How do you Treat
Sensory Processing Disorder?

Rogers Bridge » How do you Treat Sensory Processing Disorder?

Sensory Processing Disorder (SPD) is a condition that impacts the brain’s ability to process different sensory information or different stimuli. This disorder may impact all senses, several senses, or it may impact one sense. SPD can cause individuals to be overly sensitive or under-sensitive to stimuli.

(Related Reading: What is Sensory Processing Disorder?)

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SPD impacts a person’s ability to participate in everyday activities. While individuals without SPD can filter out everyday distractions like the hum of the refrigerator, a tag on the inside of a shirt, or can brush their teeth without difficulty, individuals with SPD may struggle with any or all of these experiences and other activities that commonly occur throughout the day.

Individuals with Sensory Processing Disorder may experience:

  1. Auditory sensitivity

  2. Smell sensitivity

  3. Visual sensitivity 

  4. Difficulty concentrating

  5. Poor fine motor skills

  6. Difficulty with textures

  7. Does not feel pain or touch normally 

  8. May have difficulty with gross motor skills

But how do you help individuals process sensory information more appropriately? Occupational therapists use sensory integration therapy to help a child organize information received from their senses and respond appropriately to the information gained. While sensory integration therapy can target many different senses, the most common systems impacted are the vestibular, proprioception, and tactile systems.

Vestibular 
The vestibular system is within the inner ear. This system is responsible for receiving sensory information about body movement and gravity. It helps individuals maintain balance and equilibrium through space. Disruptions to the vestibular system may cause individuals to be over responsive or under responsive. They may have poor coordination, poor balance, or seek out movements like spinning.


Activities for Vestibular System Input:

  • Activities that involve hanging upside down

  • Playing on playground equipment

  • Dancing

Proprioception
The proprioceptive system is within every single muscle in the body. It helps with body awareness like knowing how much force is needed to move objects or knowing the body’s exact location in space. Disruptions to this system may cause individuals to fall frequently (even if they are on flat surfaces). Disruptions may also cause excessive chewing on items (like shirt sleeves or other nonfood items), playing roughly and seem to be aggressive, throwing themselves into items like the floor or wall, and walking on their tip toes.

Activities to help Proprioception Regulation:

  • Heavy work like pushing or pulling heavy objects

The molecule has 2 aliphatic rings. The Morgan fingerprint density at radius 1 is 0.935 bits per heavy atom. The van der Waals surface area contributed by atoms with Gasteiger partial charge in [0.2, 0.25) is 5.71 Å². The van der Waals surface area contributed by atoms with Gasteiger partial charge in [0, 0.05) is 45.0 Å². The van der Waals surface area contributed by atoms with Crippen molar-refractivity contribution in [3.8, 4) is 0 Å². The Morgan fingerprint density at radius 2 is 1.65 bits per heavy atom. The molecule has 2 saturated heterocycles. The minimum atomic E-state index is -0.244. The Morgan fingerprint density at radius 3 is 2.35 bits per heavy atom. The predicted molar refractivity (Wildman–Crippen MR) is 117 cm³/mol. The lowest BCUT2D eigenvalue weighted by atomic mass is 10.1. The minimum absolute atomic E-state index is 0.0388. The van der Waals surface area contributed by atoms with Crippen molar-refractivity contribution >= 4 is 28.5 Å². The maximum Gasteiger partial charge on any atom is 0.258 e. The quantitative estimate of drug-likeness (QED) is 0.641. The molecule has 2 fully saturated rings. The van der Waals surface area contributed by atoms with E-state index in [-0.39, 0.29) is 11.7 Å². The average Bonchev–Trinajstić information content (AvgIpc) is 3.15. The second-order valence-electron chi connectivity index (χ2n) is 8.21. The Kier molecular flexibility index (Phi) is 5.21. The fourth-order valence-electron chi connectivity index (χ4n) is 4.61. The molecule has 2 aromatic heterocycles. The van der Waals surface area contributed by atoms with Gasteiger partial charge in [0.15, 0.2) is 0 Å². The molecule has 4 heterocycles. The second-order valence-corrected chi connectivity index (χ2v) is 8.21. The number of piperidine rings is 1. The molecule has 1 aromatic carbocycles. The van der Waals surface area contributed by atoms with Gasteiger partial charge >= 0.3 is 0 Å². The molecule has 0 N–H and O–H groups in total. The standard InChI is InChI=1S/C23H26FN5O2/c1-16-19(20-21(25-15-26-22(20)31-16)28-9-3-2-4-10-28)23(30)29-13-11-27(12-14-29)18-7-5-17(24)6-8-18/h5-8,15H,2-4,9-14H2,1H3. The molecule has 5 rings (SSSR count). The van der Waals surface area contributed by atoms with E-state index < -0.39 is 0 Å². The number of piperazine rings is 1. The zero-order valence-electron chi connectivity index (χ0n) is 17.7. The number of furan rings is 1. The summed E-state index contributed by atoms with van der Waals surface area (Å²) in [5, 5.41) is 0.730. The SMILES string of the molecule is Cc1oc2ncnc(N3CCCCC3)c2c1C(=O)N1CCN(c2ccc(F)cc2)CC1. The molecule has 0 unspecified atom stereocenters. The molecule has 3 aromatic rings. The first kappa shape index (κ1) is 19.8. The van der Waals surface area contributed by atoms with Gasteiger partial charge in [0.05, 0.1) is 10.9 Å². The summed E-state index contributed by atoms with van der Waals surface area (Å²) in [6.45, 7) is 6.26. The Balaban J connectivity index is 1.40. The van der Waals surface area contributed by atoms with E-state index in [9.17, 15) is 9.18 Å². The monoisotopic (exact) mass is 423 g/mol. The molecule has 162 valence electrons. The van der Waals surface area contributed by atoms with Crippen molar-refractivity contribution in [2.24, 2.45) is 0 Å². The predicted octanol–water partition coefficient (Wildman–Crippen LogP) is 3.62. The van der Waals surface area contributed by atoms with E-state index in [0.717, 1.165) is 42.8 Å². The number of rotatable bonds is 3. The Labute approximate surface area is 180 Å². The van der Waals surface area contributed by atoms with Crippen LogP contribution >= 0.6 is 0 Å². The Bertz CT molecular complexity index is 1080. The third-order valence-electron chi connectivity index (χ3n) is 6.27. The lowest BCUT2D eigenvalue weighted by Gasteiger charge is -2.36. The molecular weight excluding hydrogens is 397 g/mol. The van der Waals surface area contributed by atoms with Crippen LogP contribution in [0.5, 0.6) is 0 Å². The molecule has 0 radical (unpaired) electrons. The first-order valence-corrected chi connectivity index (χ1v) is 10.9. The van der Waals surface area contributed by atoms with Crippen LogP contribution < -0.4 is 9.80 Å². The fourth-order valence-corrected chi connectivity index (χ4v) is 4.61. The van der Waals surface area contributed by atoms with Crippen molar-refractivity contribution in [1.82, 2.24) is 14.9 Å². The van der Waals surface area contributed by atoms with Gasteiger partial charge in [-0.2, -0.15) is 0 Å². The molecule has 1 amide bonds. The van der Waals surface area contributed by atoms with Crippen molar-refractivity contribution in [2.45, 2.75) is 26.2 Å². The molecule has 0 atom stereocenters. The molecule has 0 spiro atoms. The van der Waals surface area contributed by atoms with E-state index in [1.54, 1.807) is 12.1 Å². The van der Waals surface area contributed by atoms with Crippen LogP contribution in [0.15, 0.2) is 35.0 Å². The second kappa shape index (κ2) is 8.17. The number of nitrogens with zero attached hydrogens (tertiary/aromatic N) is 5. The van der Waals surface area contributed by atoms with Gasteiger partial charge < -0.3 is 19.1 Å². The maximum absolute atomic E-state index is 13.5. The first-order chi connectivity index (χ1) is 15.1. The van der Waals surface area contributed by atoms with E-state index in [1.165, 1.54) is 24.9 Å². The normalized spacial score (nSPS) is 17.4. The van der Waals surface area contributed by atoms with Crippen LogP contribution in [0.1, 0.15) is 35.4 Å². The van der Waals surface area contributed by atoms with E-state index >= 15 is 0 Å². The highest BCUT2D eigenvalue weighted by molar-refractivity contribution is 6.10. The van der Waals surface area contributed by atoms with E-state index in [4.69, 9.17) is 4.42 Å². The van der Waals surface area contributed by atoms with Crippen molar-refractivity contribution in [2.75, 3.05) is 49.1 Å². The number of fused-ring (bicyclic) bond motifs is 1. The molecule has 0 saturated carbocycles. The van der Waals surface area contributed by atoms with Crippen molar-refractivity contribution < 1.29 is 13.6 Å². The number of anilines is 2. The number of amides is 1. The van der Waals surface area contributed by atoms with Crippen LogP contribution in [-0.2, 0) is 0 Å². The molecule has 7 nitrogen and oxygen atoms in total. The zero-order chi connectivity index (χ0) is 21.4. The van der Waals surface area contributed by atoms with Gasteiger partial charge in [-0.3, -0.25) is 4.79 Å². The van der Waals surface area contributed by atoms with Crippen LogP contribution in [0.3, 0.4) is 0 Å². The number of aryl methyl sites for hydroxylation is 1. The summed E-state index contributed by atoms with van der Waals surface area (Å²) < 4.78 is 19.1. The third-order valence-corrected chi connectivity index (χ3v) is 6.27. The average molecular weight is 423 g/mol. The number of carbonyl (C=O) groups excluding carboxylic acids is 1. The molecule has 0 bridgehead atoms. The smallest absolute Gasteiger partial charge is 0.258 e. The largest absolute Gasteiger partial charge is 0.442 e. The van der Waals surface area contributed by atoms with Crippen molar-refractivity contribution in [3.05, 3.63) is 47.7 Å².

• Running or jumping

  • Deep pressure like tight hugs

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Tactile 
Tactile refers to how one experiences touch. For individuals with tactile sensitivity different textures may feel less comfortable or more painful. Individuals with tactile sensitivity may have difficulty wearing different textures, participating in grooming (hair brushing, teeth brushing), not like to be touched, being a picky eater, or have strong aversions to being dirty.


Activities to help Tactile Regulation:

  • Touching different textures or different objects

  • Playing with water

  • Completing arts and crafts or messy activities like finger painting 

While these are common activities that are used to help your child organize information from their senses, your child’s sensory system may require different activities. The sensory system is extremely complex and delicate. Some activities may help your child’s sensory system while other activities can hinder it. To be sure the activities selected are appropriate, consult with your occupational therapist prior to implementing sensory activities.


The point of implementing sensory activities is to help individuals achieve body regulation. Regarding sensory processing, being regulated means that an individual can function at their best throughout the day as their body is calm. Activities or strategies implemented incorrectly can cause a child to be under stimulated or over stimulated. A child who is under stimulated may fall asleep at atypical times throughout the day. A child that is over stimulated may be unable to attend, be easily distracted, unable to focus, unable to stop moving, or have meltdowns.


If you are concerned that your child may have sensory processing disorder, it is important to get evaluated by an occupational therapist. Occupational therapists are trained to evaluate and treat individuals with sensory processing disorder. Give us a call to set up an evaluation and get your child’s personalized treatment plan started.

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"Jessie is such a loving and caring therapist. Her passion for helping her patients and families show every visit. She is open to what works for each patient while being effective and productive. She is responsive and able to adapt to her patient's moods. Speech therapy has never been my son's favorite, and he has been to known to be a bit difficult, but it never slowed Jessie down. She was always so loving and made the sessions fun for him. I would recommend her to anyone looking for a great therapist."  – Belinda